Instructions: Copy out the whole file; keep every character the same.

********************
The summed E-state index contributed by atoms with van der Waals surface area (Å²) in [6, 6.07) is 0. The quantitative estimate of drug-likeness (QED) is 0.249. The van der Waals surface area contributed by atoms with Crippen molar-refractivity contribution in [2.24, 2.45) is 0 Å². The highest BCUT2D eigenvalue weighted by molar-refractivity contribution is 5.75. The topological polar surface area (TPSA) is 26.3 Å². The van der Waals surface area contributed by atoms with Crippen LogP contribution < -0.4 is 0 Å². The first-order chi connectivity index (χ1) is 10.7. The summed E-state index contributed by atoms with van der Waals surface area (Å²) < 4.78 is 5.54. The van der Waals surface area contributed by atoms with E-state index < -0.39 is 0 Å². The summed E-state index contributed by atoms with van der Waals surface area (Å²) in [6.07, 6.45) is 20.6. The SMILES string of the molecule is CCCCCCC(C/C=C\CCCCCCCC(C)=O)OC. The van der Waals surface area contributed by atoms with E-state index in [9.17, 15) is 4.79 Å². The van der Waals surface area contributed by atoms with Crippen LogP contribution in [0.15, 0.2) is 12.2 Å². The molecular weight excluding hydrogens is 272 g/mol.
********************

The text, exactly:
The summed E-state index contributed by atoms with van der Waals surface area (Å²) in [6, 6.07) is 0. The quantitative estimate of drug-likeness (QED) is 0.249. The van der Waals surface area contributed by atoms with Crippen molar-refractivity contribution in [2.24, 2.45) is 0 Å². The highest BCUT2D eigenvalue weighted by molar-refractivity contribution is 5.75. The topological polar surface area (TPSA) is 26.3 Å². The van der Waals surface area contributed by atoms with Crippen LogP contribution < -0.4 is 0 Å². The first-order chi connectivity index (χ1) is 10.7. The summed E-state index contributed by atoms with van der Waals surface area (Å²) < 4.78 is 5.54. The van der Waals surface area contributed by atoms with E-state index < -0.39 is 0 Å². The summed E-state index contributed by atoms with van der Waals surface area (Å²) in [6.07, 6.45) is 20.6. The SMILES string of the molecule is CCCCCCC(C/C=C\CCCCCCCC(C)=O)OC. The van der Waals surface area contributed by atoms with E-state index in [9.17, 15) is 4.79 Å². The van der Waals surface area contributed by atoms with Crippen LogP contribution in [0.15, 0.2) is 12.2 Å². The molecular weight excluding hydrogens is 272 g/mol.